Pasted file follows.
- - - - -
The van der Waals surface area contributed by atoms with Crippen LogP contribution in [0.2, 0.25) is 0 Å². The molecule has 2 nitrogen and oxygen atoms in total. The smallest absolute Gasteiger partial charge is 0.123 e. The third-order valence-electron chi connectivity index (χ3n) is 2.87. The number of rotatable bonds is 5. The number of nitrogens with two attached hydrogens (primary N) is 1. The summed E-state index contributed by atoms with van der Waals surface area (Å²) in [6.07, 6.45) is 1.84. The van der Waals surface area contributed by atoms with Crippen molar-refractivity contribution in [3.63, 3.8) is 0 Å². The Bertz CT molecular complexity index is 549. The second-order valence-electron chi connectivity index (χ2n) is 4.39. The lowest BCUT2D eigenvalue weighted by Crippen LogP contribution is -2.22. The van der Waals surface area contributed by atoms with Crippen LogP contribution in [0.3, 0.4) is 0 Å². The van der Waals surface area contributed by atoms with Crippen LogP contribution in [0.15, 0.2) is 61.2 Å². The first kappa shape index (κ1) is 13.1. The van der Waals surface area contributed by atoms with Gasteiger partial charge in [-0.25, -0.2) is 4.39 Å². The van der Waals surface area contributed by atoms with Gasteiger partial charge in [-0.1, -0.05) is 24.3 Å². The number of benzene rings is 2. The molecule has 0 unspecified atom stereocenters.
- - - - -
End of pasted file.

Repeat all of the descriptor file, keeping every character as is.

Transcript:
The van der Waals surface area contributed by atoms with Crippen LogP contribution in [0.2, 0.25) is 0 Å². The molecule has 2 nitrogen and oxygen atoms in total. The smallest absolute Gasteiger partial charge is 0.123 e. The third-order valence-electron chi connectivity index (χ3n) is 2.87. The number of rotatable bonds is 5. The number of nitrogens with two attached hydrogens (primary N) is 1. The summed E-state index contributed by atoms with van der Waals surface area (Å²) in [6.07, 6.45) is 1.84. The van der Waals surface area contributed by atoms with Crippen molar-refractivity contribution in [3.63, 3.8) is 0 Å². The Bertz CT molecular complexity index is 549. The second-order valence-electron chi connectivity index (χ2n) is 4.39. The lowest BCUT2D eigenvalue weighted by Crippen LogP contribution is -2.22. The van der Waals surface area contributed by atoms with Crippen LogP contribution in [0.3, 0.4) is 0 Å². The van der Waals surface area contributed by atoms with Crippen LogP contribution in [0.15, 0.2) is 61.2 Å². The first kappa shape index (κ1) is 13.1. The van der Waals surface area contributed by atoms with Gasteiger partial charge in [-0.25, -0.2) is 4.39 Å². The van der Waals surface area contributed by atoms with Gasteiger partial charge in [-0.1, -0.05) is 24.3 Å². The number of benzene rings is 2. The molecule has 0 unspecified atom stereocenters.